Ways to Counteract Cortisol Build-Up during Exercise

cortisol during exercise

Have you ever wondered why it seems so difficult to build muscle? Are all those hours in the gym just not having as strong an effect as you had hoped or even any effect at all? More than likely, this issue will have something to do with Cortisol buildup. Indeed, scientists have known for years that elevated levels of this hormone interfere with all kinds of functions including learning and memory, immune function, weight control, blood pressure, and may even increase sadness.  Some supplements show promise in reducing Cortisol during exercise.

An article on Bodybuilding.com entitled “The Implications of Cortisol Release” discusses how Cortisol works. However, to make things easier for you, we have created a short “beginner’s guide” to Cortisol, if you will. Read on to find out more!

What is Cortisol?

Cortisol is the primary stress hormone within the body. It is released as part of the body adapting to conditions whenever a threat is sensed. This reaction is also often called the “fight or flight” response. Unfortunately, as far as weight training is concerned, the hormone has a negative effect. It is catabolic, meaning that it actually works to break down muscles. This breakdown happens due to the fact that it reduces protein synthesis and prevents tissue growth. This breakdown generally begins occurring after about one hour of continuous exercise.

Total Workouts under an Hour:

So, the first thing that we can do to limit the buildup of Cortisol during exercise is to limit the time that we exercise. Try to keep the total workout to under an hour. Obviously, this limit might not be possible every time or for everyone, but the longer you go, the more of a problem Cortisol will become. An alternative to this shortening would be to take supplements during the workout that help to naturally raise or at least maintain testosterone levels such as D-Aspartic Acid, Horny Goat Weed, Tribulus Terrestris, or even Boron.

Limit the Cardio:

Although cardio time should be counted in the hour for the limit on workouts, it deserves special mention. The problem is that cardiovascular training causes the body to release Cortisol much faster than weight training. So, limit the time on the bike or treadmill. One option is to do your cardiovascular work on days that you do not lift weights.

Good Nutritional Habits:

The best way to eat in terms of Cortisol release is to consume more small meals throughout the day. In other words, take the same amount of food, but instead of having three relatively large meals, eat 5 or 6 smaller meals. Breakfast and the meal immediately following the workout are the most important. Also, make sure everything is balanced, since a good combination of carbohydrates, protein, and fat has been shown to help control Cortisol levels the best.


For the entire Bodybuilding.com article, click here.

Compound Lifts versus Isolation Lifts

compound lifts

A long-standing debate in the world of weight lifting and exercise is between what types of weight-lifting exercises to use. The two choices are generally broken into either compound lifts or isolation lifts. Each of these has pros and cons to consider before making a final decision. Another thing to consider is what type of training you are going to be using as well as the reason for training. For example, someone who is training for football will have different concerns than a competitive body builder. Either way, do not neglect your preworkout nutrition, as it is important for any serious weight lifter.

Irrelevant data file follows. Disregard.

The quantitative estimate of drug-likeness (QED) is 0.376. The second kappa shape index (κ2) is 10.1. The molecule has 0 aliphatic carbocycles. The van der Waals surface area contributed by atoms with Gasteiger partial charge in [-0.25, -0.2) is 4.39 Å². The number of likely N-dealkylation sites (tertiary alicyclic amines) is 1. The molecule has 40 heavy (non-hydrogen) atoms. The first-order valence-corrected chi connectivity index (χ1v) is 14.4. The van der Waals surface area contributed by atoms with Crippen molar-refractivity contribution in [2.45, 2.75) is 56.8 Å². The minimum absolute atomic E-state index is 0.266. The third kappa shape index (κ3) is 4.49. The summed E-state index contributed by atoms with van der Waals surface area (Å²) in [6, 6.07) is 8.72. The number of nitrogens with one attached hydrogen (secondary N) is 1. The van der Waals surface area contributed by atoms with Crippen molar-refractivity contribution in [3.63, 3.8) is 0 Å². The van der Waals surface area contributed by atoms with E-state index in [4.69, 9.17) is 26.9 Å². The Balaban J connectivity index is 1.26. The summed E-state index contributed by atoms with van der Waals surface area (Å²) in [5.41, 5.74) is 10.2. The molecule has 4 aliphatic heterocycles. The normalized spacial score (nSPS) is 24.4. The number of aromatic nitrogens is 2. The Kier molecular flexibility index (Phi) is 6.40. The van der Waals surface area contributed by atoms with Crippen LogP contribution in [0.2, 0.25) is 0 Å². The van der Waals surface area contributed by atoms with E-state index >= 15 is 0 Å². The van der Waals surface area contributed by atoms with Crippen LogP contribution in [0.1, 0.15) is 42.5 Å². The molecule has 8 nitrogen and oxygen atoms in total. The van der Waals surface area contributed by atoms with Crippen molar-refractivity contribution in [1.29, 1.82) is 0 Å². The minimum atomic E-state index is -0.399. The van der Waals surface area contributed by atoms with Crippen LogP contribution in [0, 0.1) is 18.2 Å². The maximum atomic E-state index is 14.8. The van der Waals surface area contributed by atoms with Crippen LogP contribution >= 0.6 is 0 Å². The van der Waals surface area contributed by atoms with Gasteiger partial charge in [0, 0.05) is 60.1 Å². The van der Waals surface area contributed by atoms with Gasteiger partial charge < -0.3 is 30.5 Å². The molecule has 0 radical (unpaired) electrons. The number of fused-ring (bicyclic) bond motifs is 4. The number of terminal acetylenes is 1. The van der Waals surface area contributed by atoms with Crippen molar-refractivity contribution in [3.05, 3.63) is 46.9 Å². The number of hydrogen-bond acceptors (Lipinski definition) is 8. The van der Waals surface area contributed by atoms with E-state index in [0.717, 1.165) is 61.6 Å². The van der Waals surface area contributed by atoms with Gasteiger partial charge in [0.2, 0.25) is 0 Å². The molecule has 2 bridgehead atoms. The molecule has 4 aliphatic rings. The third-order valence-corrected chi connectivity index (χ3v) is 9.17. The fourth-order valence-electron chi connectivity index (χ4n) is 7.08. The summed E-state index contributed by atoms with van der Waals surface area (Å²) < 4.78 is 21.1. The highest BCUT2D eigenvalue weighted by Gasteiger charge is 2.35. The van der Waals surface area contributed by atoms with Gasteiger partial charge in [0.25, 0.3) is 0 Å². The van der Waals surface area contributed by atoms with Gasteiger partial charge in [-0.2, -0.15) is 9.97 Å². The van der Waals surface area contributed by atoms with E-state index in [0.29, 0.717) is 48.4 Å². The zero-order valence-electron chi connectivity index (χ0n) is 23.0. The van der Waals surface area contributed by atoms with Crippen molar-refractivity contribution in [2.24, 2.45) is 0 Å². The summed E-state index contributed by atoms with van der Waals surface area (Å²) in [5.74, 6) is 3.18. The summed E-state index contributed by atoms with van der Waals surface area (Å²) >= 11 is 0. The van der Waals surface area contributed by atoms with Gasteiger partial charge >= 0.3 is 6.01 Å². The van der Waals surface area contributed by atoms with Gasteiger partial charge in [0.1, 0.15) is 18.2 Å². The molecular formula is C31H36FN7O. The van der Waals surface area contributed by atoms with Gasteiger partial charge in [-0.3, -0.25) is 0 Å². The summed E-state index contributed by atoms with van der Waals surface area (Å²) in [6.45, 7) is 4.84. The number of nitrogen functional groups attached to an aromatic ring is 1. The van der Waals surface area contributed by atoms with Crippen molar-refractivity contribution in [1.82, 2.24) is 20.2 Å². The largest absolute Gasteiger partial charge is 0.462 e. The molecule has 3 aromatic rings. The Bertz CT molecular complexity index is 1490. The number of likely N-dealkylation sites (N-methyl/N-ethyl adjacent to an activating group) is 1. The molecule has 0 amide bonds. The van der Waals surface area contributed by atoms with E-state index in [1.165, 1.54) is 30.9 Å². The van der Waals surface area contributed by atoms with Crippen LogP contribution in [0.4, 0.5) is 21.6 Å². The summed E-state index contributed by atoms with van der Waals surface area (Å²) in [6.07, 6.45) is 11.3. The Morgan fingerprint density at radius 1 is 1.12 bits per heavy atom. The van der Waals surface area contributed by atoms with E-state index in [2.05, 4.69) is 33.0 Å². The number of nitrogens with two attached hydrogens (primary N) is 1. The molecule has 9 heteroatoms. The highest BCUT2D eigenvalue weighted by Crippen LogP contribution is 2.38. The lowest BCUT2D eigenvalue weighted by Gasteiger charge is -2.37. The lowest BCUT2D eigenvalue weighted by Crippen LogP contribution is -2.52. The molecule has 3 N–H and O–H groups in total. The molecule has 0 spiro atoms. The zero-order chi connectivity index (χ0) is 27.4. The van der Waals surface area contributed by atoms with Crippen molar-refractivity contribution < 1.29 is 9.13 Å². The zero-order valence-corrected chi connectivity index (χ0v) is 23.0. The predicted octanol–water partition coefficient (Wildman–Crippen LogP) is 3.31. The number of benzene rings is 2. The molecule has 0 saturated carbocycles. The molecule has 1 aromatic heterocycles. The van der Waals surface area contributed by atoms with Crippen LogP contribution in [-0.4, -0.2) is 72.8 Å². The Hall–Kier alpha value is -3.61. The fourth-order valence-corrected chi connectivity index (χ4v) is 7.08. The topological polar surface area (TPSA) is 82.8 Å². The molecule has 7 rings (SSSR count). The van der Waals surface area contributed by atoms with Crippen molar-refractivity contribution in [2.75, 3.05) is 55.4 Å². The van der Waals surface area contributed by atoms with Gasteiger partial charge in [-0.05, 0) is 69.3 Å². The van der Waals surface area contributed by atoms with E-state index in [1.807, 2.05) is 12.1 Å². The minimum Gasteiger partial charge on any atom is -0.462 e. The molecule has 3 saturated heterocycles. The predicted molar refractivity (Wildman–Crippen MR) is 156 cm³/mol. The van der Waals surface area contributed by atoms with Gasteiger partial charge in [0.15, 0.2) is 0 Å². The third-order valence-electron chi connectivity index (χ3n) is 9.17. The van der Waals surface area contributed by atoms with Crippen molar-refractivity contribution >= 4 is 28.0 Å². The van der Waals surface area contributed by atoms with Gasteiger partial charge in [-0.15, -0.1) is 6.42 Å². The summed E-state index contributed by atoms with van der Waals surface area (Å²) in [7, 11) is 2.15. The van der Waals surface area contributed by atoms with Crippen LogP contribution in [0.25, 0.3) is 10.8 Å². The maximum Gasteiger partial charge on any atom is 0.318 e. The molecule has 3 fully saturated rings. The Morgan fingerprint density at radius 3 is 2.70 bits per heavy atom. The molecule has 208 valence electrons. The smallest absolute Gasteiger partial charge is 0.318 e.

What are Compound Lifts?

Compound lifts are those which use multiple joints in an effort to work several different muscles or muscle groups at the same time. The best example of such an exercise is the squat. This seemingly simple movement is really anything but. It can be felt in the quadriceps, hamstrings, calves, glutes, lower back, and even your core.

What are Isolation Lifts?

Isolation lifts are those which work only one muscle or muscle groups at a time along with only one joint. A great example of an isolation movement would be the biceps curl. Curling a single dumbell or performing this movement on a machine will really only work the biceps and its tie-in or connecting muscles.

Why Use Compound Lifts?

There are a lot of great reasons to use compound lifts. Since they work more of the body it usually means more calories burned and simulates real-world movements and activities. It also serves to improve things like coordination, reaction time, balance, joint stability, and it decreases the risk of injury. Additionally, it keeps your heart rate up and offers cardiovascular benefits. Plus, you will be able to lift more weight and train harder.

Why Use Isolation Lifts?

The best reason to use isolation lifts is to correct muscular imbalances or weaknesses. This imbalance is often created by injury, so isolation lifts can help you to recover. In many cases after an injury the hurt muscle needs to be retrained and isolation movements can really do this retraining much more effectively. Many people also use these types of movements when wanting to focus on a particular muscle or muscle group. For example, a bodybuilder getting ready for a contest might feel that their biceps are a little small in relation to their shoulders, so they spend some time doing curls and maybe even chin-ups.

Conclusion—Which is Best:

In general, compound lifts should be used much more often. These are going to be the bread-and-butter or foundation of your training routine. They will help to build more muscle, strength, power, and provide a good base to build upon. Isolation lifts can be used from time to time, but they should be seen more as finishing pieces.